lizo

About Liz O'Hara

This author has not yet filled in any details.
So far Liz O'Hara has created 20 blog entries.

Spanish 5: Cinema for Conversation

Available to: all qualified students, see placement requirements on the World Language Department page This course provides an introduction to film in the Hispanic world, exploring the development of different national traditions within Latin American and Spanish Cinema. At the same time, the course puts emphasis on conversational skills, covering some of the basic tools for interpreting and writing about film. Editing, sound, cinematography, and mise-en-scène are some of the key terms and concepts studied in order to understand how viewers and filmmakers create meaning in films. Students are exposed to and familiarized with Hispanic culture and the current realities of some Hispanic countries. Particular attention is paid to the interrelation of cinema and culture, and the intersection of aesthetics and politics.

2024-05-24T22:43:25+00:00Categories: Spanish|

English 4: Multi-Ethnic Literature- Exploring Global Themes through Diverse Narratives

In this course, we will explore a multitude of writers from distinct nations, ethnicities, and communities. The course will allow students to be first, steeped in the history of that specific community or nation, then explore the written work within the context of that needed history. Students will then be able to forge thematic connections across each writer and each represented voice. This will provide us the space to develop stronger global perspectives and forge a more nuanced understanding of our own worldview in conversation with other writers, artists, and peers.

English 4: Love Wins- Literature of Belonging, Community, and the Counter-Narrative

In this course, we will examine personal narratives and non-fiction essays that center love as a radical force for social change. Students will become familiar with the framework of counter-narratives and the importance of the personal story to counter and dispel stereotypes. The class will utilize bell hooks and James Baldwin as the primary scholarly guides to then explore short stories, op-eds, documentaries, and multimedia projects from writers, poets, and activists.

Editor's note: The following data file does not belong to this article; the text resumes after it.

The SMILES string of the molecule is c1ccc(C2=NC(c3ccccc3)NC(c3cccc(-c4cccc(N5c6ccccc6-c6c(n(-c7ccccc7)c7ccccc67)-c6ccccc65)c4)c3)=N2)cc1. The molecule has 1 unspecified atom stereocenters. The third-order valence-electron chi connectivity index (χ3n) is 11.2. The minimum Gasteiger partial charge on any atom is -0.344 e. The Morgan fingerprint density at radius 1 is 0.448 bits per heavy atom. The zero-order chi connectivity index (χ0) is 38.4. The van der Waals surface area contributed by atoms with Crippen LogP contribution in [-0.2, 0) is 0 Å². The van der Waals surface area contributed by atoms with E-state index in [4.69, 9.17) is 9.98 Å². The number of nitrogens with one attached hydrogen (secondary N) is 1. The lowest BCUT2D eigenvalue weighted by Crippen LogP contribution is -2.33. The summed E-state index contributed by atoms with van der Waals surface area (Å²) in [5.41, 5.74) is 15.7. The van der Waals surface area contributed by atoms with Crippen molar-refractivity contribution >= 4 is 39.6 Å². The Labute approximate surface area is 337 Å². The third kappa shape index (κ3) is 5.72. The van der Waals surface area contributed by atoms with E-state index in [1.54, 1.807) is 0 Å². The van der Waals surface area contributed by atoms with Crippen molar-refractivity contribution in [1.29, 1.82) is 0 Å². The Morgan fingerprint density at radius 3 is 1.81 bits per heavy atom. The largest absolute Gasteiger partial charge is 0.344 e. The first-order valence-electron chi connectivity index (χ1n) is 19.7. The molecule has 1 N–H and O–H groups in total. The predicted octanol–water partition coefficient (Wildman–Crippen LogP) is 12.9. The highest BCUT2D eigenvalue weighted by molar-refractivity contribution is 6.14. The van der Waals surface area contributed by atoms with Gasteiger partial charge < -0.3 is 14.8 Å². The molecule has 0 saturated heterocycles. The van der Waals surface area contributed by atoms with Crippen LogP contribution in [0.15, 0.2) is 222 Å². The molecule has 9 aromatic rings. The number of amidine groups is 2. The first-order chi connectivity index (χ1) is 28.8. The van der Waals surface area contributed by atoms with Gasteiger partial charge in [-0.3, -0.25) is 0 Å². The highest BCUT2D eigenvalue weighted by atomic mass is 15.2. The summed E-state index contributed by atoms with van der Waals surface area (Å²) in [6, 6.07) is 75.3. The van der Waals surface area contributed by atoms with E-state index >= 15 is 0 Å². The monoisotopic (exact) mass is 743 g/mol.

English 4: Contemporary Fiction and the Craft of Writing

We will read novels and short stories that challenge conventional narrative forms. Through close analysis and discussion, we will explore the intricacies of craft, including character development, plot structure, narrative voice, and thematic exploration. From the complex narratives as Brit Bennett's The Vanishing Half to the surreal landscapes of Susanna Clarke's Piranesi, we will gain a deeper understanding of the nuances of storytelling, ultimately honing our own writing skills through creative exercises and workshops. In the final weeks, we will explore the fundamentals of a classic writing workshop in which we will write our own short fiction and serve as editors of our peers’ writing.

Semester History: Religions of the World

Available to: Grade 12 students and grade 11 students who previously or concurrently are enrolled in a US History course This course is an introduction to the beliefs and practices of the world’s living religious traditions. In addition to various indigenous religions, students will examine the historical evolution, doctrinal beliefs, practices, and cultural expressions of the great religious traditions: Hinduism, Buddhism, Jainism, Confucianism, Taoism, Judaism, Christianity, and Islam. Selected readings from these traditions, along with speakers, film clips, and visits to local religious institutions will expose the students to authentic learning opportunities and experiences to strengthen understanding of the similarities and uniqueness of the various faith traditions. Twenty-first century citizenship requires that we understand the impact of religion in our time, respecting the beliefs and practices of those religious traditions that have passed the test of time and continue to shape culture across the globe.

2024-02-06T20:13:16+00:00Categories: Grade 12 - History, History, Upper Division|

Semester History: Reel Talk, Exploring History Through Film